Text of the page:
What Turns Me On and Off Your Book, Part 1: The Title

In looking around for a new book to sink my teeth into (in a manner of speaking), I started to ponder the many free new novels on Amazon and what made me choose one and reject the next. So I thought I’d write up a few blog posts explaining (for myself as much as anyone else) my thought processes when I’m trawling Amazon. This is the first of what will probably be four or five blog posts over the next two weeks.

There are three things about a book’s title that will give me serious reservations as to whether I even begin to read it:

    1. Generic, means-nothing titles that are usually clichés, like (and I’m just making these up now): “Blind Justice”, “Presumed Guilty” or “First Love” (the last is a book by Turgenev. He did it over a hundred years ago, and in his native Russian, so he got away with it.) Famous writers do sometimes phone-in titles – John Grisham, I’m thinking of you, mate. In general, I will overlook a pretty vague-and-ordinary title from a writer I trust, but won’t from a writer I have never heard of.
    3. Titles that include a postscript explaining how great the book apparently is. I see this quite often and really, it comes across as “telling, not showing” at best, and authorial arrogance at worst.

In short, I will probably not want to pick up your book if the title looks like this: “THE WRONG KIND OF GUY – a sexy and intriguing new novel by Naomi Barton.”

I love naming my own works, but it’s a niche talent and I know it’s a major pain for a lot of writers. If you’re one of those people who don’t spend hours making up names for things you haven’t even written yet, it’s perfectly OK to ask around for inspiration. Ask your editor or beta. Ask Twitter. Ask a random person at the bus stop. Ask your mother. (No, really. You don’t necessarily need to be a writer to have a gift for coming up a compelling title.)

Two of the best books I’ve read this year have unusual titles. The first won a Pulitzer: Anthony Doerr’s All the Light We Cannot See. The other is underrated and little known: Colin Mulhern’s The Boy Who Buried Dead Things. That last one is one I picked up almost entirely because of the title. I’m so glad I did.

Am I way off here? Too harsh and picky? Let me know what you think. I won’t bite 🙂


11 thoughts on “What Turns Me On and Off Your Book, Part 1: The Title

  1. I know “All the Light…” is wildly popular and a Pulitzer winner, but it wasn’t one of my favorites. The unrelentingly wholesome and innocent protagonists battling the evil Nazis reminded me of the old Perils of Pauline movies. All that was missing was the twirling mustache. I don’t mind a retelling of innocence trying to survive in an evil world, but I needed something fresh. And by that I mean something grown up and fresh. The book was really a young adult novel and I don’t think it was marketed as such. So I felt a little cheated. I loved Harry Potter, but I knew what I was getting going in.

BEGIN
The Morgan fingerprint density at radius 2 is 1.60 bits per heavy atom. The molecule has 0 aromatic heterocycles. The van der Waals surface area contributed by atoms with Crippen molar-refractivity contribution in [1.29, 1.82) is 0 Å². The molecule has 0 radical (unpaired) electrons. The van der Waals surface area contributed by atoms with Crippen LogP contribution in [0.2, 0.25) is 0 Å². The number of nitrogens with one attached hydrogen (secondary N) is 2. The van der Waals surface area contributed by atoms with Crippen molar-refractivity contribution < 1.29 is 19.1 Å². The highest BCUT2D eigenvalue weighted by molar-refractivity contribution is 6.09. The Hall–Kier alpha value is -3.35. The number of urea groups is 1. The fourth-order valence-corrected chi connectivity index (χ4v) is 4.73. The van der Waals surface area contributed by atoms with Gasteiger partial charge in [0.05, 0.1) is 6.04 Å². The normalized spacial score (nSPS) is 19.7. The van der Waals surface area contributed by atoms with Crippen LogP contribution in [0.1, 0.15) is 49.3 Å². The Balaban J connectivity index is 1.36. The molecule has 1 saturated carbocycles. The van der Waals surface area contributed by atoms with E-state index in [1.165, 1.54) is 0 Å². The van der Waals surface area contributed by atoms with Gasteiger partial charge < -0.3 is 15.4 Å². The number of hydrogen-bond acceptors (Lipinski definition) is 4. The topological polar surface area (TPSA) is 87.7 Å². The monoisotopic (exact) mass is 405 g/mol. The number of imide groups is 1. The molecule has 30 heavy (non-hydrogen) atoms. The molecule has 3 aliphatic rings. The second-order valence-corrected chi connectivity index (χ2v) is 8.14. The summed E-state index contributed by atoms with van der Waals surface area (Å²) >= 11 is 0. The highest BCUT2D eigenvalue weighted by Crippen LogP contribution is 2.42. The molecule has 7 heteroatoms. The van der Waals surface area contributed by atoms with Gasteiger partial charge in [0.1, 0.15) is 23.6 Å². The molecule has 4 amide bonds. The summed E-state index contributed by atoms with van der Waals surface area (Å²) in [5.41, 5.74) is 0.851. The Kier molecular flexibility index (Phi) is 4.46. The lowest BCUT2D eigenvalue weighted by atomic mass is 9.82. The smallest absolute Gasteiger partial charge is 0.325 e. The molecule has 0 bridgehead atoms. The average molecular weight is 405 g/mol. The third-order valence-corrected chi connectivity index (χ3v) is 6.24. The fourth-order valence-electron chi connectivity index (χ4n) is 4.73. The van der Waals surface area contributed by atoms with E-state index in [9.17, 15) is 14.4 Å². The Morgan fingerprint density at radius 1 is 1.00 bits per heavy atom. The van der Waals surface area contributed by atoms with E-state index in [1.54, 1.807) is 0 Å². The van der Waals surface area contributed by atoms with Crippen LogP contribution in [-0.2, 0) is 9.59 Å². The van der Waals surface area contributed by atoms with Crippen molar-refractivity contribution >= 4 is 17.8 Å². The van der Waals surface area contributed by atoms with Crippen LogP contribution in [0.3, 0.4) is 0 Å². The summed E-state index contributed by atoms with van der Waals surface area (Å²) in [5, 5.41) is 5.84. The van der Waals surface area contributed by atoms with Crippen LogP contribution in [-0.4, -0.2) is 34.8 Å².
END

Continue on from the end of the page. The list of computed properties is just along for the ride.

Having said all that, the book was beautifully written, wonderfully researched and executed. The characters were well-drawn and I even thought the ending was satisfying. To get back to your point, I thought the title was YA-cute and too on the nose.
    I guess I was hoping for more grit in the telling, but I didn’t find it.

    Readers of this book are very protective so I know this won’t make me popular. Pile on, folks.

    Liked by 1 person

    • The biggest draw-card to ATLWCS is the beauty of Doerr’s prose – I was blown away by how vividly it was written. I wouldn’t say Werner was particularly wholesome or innocent, since he turned a blind eye to what was going on and joined Hitler Youth so he could play with radios a bit more, but I agree he wasn’t scene-chewingly evil, for a Nazi!

      No piling-on here. I appreciate a good debate, well-expressed. It’s “This book just sucked because it did” that gets my hackles up 😉

      Liked by 1 person

    • Don’t think it hasn’t been an idle daydream for the last few months – write the most lazily-written, non-edited rubbishy smut I’m capable of and see if it sells 😉


    Well, I don’t 100% agree with that. A book title is an intrinsic part of the book cover and sometimes it has to be loud to fit in, and it’s not always the author’s decision. I think the old cliché about judging books from covers is one to bear in mind.


    • I’m unlikely to notice all-caps on the front of a paper-and-glue book, especially with font variations. On Amazon, etc, it becomes more obtrusive (I know Scrapdragon’s title was in all-caps, but that in itself won’t prevent me reading a book, just put me off slightly and wonder if the rest of the book is in shouty-mode, too ;))


  3. I def agree with you! Beautiful titles usually get me to buy books like Jen Smith she has one of the best titles— This is What Happy Looks Like, the Statistical Probability of Love at First Sight, the Geography of You and Me and Hello, Goodbye and Everything in Between ❤

    Liked by 1 person

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